A Landmark philanthropic sale. 20 Artist record set. Global participation (by lot): 50% Americas / 12% APAC / 38% EMEA.
Christie’s and the estate of the philanthropist and co-founder of Microsoft, Paul G. Allen, celebrated an evening sale of historic proportions. Visionary: The Paul G. Allen Collection, Part I at Christie’s Rockefeller Center featured 60 masterpieces drawn from the greatest movements of the last five centuries of art history, which brought a combined $ 1,506,386,000, establishing this as the most valuable private-collection sale of all time.
The auction broke the world record for a sale just halfway through the bidding when the auctioneer, Jussi Pylkkänen, knocked down Alberto Giacometti’s sculpture, Femme de Venise III, for $25,007,500. The auction was 100% sold, and 122% sold against low estimate. All of the estate’s proceeds from this historic sale will be dedicated to philanthropy, pursuant to Mr Allen’s wishes.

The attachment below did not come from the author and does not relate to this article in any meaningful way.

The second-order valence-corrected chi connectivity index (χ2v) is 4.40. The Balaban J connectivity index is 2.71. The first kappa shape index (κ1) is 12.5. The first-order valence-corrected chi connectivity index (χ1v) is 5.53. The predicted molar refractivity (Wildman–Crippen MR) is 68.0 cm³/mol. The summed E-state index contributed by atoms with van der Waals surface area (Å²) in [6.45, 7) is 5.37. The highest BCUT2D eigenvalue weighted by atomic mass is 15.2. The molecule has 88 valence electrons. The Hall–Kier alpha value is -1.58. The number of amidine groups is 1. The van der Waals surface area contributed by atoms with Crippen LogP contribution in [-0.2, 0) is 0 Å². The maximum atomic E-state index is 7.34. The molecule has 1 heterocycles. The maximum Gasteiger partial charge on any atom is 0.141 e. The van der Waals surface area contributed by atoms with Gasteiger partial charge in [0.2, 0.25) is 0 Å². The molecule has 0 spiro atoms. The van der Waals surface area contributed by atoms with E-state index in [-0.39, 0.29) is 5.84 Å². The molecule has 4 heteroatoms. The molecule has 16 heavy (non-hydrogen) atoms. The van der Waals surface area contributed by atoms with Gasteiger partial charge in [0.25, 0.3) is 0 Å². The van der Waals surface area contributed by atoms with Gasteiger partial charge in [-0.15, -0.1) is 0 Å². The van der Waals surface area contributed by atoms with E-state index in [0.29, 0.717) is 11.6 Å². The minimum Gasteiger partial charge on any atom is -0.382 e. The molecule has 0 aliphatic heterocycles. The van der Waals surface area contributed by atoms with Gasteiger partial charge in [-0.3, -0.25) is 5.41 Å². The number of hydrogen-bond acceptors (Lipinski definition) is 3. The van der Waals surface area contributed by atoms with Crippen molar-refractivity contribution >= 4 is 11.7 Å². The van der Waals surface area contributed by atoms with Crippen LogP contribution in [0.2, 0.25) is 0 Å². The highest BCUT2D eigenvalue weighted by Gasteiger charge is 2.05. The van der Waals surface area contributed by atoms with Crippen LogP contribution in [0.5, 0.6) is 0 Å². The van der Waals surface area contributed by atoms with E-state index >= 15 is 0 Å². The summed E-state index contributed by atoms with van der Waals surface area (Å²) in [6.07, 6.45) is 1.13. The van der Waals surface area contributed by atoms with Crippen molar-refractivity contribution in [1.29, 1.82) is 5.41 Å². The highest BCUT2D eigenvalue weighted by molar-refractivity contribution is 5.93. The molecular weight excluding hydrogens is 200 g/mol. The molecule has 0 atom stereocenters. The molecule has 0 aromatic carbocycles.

It was a sale of one highlight after another, with five paintings – the most ever in one sale – bringing more than $100 million each, with each one setting a world record. Three of the lots were among the top lots sold of all time. Georges Seurat’s groundbreaking statement on pointillism, Les Poseuses, Ensemble (Petite version) led the evening at $149,240,000.
Paul Cezanne’s monumental landscape, La Montagne Sainte-Victoire brought $137,790,000. Vincent van Gogh’s Verger avec cyprès, which captures the artist’s early encounter with the South of France, achieved $117,180,000. Paul Gauguin’s Maternité II from 1899, one of his most important years, made $105,730,000. Gustav Klimt’s evocative depiction of a Birch Forest, made $104,585,000. The number and size of the record prices set was unprecedented.
Marc Porter, Chairman, Christie’s Americas, said, “The Paul G. Allen Collection will always be celebrated as a monumental collection of masterpieces in support of philanthropy on a historic scale. Christie’s and the Allen Estate have set the world record for the value of a single auction, and it is deeply gratifying that we were able to do so for the benefit of others.